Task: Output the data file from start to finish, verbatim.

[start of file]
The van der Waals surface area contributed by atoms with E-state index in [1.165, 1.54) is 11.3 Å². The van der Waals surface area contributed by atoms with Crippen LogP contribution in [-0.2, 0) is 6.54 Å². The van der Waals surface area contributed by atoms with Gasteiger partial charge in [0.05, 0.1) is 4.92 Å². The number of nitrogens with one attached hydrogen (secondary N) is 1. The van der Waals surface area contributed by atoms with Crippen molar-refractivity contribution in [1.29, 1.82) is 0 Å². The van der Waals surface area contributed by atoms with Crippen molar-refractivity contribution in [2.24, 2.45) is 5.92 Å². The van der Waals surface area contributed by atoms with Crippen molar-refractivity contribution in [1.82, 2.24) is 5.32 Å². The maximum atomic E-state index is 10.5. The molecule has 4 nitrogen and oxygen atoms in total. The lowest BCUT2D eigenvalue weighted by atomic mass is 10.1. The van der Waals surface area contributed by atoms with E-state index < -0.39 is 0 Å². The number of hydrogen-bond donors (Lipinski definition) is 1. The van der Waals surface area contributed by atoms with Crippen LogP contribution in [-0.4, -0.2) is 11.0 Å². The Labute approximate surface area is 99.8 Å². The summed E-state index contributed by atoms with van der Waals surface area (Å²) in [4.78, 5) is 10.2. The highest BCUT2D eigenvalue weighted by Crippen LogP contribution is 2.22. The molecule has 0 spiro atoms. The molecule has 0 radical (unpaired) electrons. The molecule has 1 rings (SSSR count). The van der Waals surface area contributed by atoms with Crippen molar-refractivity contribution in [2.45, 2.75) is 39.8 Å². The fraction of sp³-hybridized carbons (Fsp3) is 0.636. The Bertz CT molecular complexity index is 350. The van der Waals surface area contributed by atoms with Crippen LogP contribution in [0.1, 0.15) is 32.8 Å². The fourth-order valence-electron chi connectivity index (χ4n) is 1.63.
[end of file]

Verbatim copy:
The van der Waals surface area contributed by atoms with E-state index in [1.165, 1.54) is 11.3 Å². The van der Waals surface area contributed by atoms with Crippen LogP contribution in [-0.2, 0) is 6.54 Å². The van der Waals surface area contributed by atoms with Gasteiger partial charge in [0.05, 0.1) is 4.92 Å². The number of nitrogens with one attached hydrogen (secondary N) is 1. The van der Waals surface area contributed by atoms with Crippen molar-refractivity contribution in [1.29, 1.82) is 0 Å². The van der Waals surface area contributed by atoms with Crippen molar-refractivity contribution in [2.24, 2.45) is 5.92 Å². The van der Waals surface area contributed by atoms with Crippen molar-refractivity contribution in [1.82, 2.24) is 5.32 Å². The maximum atomic E-state index is 10.5. The molecule has 4 nitrogen and oxygen atoms in total. The lowest BCUT2D eigenvalue weighted by atomic mass is 10.1. The van der Waals surface area contributed by atoms with E-state index < -0.39 is 0 Å². The number of hydrogen-bond donors (Lipinski definition) is 1. The van der Waals surface area contributed by atoms with Crippen LogP contribution in [-0.4, -0.2) is 11.0 Å². The Labute approximate surface area is 99.8 Å². The summed E-state index contributed by atoms with van der Waals surface area (Å²) in [4.78, 5) is 10.2. The highest BCUT2D eigenvalue weighted by Crippen LogP contribution is 2.22. The molecule has 0 spiro atoms. The molecule has 0 radical (unpaired) electrons. The molecule has 1 rings (SSSR count). The van der Waals surface area contributed by atoms with Crippen molar-refractivity contribution in [2.45, 2.75) is 39.8 Å². The fraction of sp³-hybridized carbons (Fsp3) is 0.636. The Bertz CT molecular complexity index is 350. The van der Waals surface area contributed by atoms with Crippen LogP contribution in [0.1, 0.15) is 32.8 Å². The fourth-order valence-electron chi connectivity index (χ4n) is 1.63.